• If the same antigen enters the body later, the memory B cells divide to make more plasma cells and memory cells that can protect against future attacks by the same antigen.
  • When the T cells activate (stimulate) the B cells to divide into plasma cells, this is called antibody-mediated immunity.


Click here for an animation on the immune response. The animation is followed by practice questions.



Antibodies (also called immunoglobulins or Ig's) are Y-shaped proteins that circulate through the blood stream and bind to specific antigens, thereby attacking microbes.

The antibodies are transported through the blood and the lymph to the pathogen invasion site.

The body contains millions of different B cells, each able to respond to one specific antigen.

There are 4 classes of antibodies (listed from most common to least common):






Each antibody is made of four polypeptide (protein) chains: 2 heavy chains and 2 light chains. Both heavy chains are identical to each other and both light chains are identical to each other. Each contains a constant region and a variable region. The constant region forms the main part of the molecule while the variable regions forms the antigen-binding site.Each antibody has 2 antigen-binding sites.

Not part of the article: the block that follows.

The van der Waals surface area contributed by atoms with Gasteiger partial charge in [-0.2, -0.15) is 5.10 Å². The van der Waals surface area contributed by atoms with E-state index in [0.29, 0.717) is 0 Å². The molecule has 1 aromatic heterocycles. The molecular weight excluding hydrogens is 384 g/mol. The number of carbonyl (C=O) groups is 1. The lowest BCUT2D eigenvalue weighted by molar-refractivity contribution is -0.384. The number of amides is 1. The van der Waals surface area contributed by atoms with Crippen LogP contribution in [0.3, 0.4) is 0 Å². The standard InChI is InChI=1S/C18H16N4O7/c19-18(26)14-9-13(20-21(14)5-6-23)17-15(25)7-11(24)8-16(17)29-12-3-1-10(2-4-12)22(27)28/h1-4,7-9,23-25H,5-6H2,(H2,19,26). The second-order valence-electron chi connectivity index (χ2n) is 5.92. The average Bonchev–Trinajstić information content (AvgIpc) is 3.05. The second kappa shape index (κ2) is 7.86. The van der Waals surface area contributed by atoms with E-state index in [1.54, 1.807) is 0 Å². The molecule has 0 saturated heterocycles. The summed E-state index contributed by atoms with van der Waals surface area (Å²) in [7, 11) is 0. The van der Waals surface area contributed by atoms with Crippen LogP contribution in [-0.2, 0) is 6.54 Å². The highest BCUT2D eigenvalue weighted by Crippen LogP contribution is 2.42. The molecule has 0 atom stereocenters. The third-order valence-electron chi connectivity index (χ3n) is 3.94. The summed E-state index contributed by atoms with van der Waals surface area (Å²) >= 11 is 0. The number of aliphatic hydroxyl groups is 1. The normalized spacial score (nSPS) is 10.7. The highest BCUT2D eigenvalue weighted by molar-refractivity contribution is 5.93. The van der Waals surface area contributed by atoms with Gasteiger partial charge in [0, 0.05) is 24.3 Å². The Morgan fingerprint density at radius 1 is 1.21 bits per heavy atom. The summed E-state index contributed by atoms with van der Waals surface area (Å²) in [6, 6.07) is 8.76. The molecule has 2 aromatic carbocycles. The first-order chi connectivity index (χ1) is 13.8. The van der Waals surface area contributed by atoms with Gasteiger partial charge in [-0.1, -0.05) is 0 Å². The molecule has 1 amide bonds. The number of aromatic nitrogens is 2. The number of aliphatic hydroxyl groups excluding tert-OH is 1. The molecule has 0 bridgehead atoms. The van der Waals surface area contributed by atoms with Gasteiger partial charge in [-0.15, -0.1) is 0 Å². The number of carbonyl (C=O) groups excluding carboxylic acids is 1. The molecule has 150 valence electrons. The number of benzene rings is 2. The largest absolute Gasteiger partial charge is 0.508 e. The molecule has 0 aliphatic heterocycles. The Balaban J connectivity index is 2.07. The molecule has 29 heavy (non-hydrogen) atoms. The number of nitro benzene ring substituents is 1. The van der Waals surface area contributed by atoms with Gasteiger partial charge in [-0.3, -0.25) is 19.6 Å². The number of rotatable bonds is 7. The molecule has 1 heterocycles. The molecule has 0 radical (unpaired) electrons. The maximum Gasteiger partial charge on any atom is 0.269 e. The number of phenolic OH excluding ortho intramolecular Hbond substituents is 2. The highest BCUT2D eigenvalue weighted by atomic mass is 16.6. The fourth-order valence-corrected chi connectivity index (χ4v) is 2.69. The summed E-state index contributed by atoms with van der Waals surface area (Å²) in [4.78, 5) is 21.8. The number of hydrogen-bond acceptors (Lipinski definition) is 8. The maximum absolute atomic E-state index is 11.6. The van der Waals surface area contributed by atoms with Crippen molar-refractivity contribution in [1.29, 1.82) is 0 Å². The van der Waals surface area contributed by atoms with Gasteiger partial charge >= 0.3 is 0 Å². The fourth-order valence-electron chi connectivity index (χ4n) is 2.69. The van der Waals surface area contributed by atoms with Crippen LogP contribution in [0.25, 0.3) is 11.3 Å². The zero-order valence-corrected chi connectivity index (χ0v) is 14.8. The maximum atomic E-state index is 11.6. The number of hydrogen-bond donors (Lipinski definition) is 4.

Antibodies work in different ways:

1. Neutralizing an Antigen

The antibody can bind to an antigen, forming an antigen-antibody complex. This forms a shield around the antigen, preventing its normal function. This is how toxins from bacteria can be neutralized or how a cell can prevent a viral antigen from binding to a body cell thereby preventing infection.

2. Activating Complement:

Complement is a group of plasma proteins made by the liver that normally are inactive in the body. An antigen-antibody complex triggers a series of reactions that activates these proteins. Some of the activated proteins can cluster together to form a pore or channel that inserts into a microbe's plasma membrane.This lyses (ruptures) the cell. Other complement proteins can cause chemotaxis and inflammation, both of which increase the number of white blood cells at the site of invasion.

3. Precipitating Antigens

Sometimes the antibodies can bind to the same free antigen to cross-link them. This causes the antigen to precipitate out of solution, making it easier for phagocytic cells to ingest them by phagocytosis (as describe above).